# heapq question

Giampaolo Rodola' gnewsg at gmail.com
Sun Jul 13 17:17:07 CEST 2008

```On 13 Lug, 11:35, Duncan Booth <duncan.bo... at invalid.invalid> wrote:
> "Giampaolo Rodola'" <gne... at gmail.com> wrote:
> > Having said that I'd like to understand if there are cases where
> > deleting or moving an element of the heap, causes heappop() to return
> > an element which is not the smallest one.
>
> Yes, of course there are: any time you delete element 0 of the heap you can
> do that.
>
> >>> heap = [0, 2, 1, 4, 5, 6, 7, 8, 9]
> >>> heapify(heap)
> >>> heap
>
> [0, 2, 1, 4, 5, 6, 7, 8, 9]
>
> >>> del heap[0]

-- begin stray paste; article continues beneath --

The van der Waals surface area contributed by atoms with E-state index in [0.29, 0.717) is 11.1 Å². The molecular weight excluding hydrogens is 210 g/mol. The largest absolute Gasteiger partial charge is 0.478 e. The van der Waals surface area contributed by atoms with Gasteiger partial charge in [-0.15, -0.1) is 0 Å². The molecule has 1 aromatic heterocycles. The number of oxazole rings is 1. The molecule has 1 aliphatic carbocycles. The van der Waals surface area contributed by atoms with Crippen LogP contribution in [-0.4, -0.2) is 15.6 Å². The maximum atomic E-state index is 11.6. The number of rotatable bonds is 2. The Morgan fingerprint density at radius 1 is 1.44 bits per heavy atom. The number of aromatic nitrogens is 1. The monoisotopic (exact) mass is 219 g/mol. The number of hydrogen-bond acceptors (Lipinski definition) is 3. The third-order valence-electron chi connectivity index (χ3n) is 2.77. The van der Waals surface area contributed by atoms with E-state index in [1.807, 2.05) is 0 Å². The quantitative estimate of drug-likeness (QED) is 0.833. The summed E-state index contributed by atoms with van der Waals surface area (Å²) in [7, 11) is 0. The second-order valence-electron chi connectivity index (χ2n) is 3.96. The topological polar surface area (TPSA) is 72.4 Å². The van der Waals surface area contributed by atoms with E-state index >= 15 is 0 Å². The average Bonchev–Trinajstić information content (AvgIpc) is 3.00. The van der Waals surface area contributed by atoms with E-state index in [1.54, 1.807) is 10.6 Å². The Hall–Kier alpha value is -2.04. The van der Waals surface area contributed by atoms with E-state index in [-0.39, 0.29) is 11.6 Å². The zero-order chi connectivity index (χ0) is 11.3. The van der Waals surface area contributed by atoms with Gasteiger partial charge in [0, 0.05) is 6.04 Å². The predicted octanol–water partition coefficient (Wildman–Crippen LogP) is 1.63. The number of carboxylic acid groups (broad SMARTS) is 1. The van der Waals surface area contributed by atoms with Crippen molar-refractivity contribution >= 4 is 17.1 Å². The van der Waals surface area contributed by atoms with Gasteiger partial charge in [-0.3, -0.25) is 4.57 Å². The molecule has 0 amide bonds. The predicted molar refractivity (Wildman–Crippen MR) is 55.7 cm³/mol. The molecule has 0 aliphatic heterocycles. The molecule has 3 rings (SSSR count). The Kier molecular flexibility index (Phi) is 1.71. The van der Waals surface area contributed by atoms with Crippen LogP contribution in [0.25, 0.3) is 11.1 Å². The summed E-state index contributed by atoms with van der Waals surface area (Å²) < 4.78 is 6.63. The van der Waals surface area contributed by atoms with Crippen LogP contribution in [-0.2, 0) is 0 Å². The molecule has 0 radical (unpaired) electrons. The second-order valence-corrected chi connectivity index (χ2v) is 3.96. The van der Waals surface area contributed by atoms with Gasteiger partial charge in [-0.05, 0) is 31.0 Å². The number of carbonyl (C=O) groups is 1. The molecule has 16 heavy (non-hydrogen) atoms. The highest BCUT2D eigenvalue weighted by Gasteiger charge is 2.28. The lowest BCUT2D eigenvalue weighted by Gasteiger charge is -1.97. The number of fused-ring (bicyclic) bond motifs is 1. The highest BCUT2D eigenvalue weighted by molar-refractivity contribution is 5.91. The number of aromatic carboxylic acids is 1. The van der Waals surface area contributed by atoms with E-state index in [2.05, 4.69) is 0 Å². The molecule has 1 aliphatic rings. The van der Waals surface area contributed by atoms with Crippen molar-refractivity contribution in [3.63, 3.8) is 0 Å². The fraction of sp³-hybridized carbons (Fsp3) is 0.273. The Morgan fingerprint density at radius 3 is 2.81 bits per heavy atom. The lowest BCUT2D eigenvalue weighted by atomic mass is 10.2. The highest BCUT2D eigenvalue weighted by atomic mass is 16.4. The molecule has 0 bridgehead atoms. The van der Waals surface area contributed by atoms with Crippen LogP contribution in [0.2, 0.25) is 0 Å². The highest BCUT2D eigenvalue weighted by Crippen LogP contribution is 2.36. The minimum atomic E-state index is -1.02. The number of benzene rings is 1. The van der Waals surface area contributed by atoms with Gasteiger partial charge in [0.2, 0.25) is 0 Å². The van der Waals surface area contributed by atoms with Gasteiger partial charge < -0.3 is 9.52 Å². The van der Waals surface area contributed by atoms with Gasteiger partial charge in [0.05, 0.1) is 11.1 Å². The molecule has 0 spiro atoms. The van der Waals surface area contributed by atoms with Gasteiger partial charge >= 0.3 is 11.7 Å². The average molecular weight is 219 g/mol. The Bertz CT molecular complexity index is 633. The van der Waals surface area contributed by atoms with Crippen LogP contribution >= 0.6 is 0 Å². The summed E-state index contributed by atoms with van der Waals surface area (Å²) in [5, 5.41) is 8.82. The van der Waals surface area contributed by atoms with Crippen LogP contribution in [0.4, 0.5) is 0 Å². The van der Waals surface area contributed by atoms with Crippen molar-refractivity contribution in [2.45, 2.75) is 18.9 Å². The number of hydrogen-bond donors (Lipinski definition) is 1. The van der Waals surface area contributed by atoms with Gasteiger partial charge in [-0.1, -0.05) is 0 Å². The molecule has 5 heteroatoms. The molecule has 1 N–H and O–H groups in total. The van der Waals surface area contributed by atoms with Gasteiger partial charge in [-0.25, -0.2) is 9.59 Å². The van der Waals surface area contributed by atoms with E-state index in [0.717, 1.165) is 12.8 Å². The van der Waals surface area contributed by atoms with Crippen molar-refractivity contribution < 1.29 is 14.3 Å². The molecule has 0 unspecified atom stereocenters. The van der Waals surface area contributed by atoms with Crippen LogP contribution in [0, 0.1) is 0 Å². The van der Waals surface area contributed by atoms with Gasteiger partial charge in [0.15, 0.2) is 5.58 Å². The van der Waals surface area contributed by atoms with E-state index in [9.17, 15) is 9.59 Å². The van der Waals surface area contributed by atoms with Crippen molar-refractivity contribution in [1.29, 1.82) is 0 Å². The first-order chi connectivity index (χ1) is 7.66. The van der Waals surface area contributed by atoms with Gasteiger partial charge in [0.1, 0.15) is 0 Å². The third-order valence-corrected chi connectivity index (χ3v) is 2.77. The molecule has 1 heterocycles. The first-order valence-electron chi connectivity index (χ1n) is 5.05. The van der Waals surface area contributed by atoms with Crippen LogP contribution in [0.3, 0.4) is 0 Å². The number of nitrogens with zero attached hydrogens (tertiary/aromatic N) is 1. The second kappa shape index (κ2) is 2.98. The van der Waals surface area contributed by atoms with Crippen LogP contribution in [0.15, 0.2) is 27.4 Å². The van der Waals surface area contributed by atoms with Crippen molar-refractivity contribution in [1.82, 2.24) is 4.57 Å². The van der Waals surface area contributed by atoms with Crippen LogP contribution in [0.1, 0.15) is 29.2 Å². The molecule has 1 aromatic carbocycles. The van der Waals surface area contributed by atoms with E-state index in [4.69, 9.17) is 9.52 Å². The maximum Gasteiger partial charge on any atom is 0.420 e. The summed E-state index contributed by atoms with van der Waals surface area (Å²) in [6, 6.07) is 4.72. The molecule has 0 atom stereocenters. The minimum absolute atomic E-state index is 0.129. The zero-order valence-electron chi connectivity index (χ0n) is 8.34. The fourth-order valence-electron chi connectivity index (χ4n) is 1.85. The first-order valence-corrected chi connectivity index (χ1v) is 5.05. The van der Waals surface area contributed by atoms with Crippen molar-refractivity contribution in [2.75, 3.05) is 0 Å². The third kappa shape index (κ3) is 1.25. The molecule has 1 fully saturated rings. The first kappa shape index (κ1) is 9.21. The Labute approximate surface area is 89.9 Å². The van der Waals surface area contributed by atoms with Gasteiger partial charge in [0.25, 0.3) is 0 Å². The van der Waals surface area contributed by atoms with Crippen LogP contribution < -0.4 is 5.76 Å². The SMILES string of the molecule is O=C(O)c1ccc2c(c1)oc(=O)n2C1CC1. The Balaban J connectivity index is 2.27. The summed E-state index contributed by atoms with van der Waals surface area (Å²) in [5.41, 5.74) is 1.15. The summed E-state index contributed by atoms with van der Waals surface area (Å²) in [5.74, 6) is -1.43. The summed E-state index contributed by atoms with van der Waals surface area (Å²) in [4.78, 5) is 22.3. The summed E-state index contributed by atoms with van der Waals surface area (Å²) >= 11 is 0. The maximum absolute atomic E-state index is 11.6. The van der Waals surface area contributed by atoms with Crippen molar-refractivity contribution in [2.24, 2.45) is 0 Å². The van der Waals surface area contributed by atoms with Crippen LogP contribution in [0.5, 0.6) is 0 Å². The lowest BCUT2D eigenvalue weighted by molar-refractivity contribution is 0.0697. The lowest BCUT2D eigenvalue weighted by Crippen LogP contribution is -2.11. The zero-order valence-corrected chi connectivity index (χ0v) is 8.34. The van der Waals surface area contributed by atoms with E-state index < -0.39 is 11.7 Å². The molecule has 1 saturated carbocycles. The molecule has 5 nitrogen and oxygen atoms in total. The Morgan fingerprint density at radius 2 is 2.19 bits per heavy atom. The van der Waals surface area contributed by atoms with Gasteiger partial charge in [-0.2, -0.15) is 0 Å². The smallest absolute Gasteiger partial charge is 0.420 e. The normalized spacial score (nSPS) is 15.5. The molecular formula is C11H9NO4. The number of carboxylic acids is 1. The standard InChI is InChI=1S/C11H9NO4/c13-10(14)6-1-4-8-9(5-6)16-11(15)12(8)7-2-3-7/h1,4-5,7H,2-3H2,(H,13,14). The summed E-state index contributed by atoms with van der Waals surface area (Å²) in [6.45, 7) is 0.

> >>> heappop(heap)
> 2
>
> By definition, element 0 is always the smallest but the next two elements
> could be in any order. If you delete an element other than 0 then the next
> pop won't be guaranteed to work.
>
> If you delete an element other than 0 the very next pop will work, but the
> heap conditions won't necessarily be restored so subsequent elements may
> come out in the wrong order. A simple example:
>
> >>> heap = [0, 1, 3, 4, 2, 5]
> >>> heapify(heap)
> >>> heap
> [0, 1, 3, 4, 2, 5]
> >>> del heap[1]
> >>> heappop(heap), heappop(heap), heappop(heap)
>
> (0, 3, 2)

Thanks, that's what I wanted to know.
I understand that heapq is not that efficient to implement timeouts as
I thought at first.
It would have been perfect if there were functions to remove arbitrary
elements withouth needing to re-heapify() the heap every time.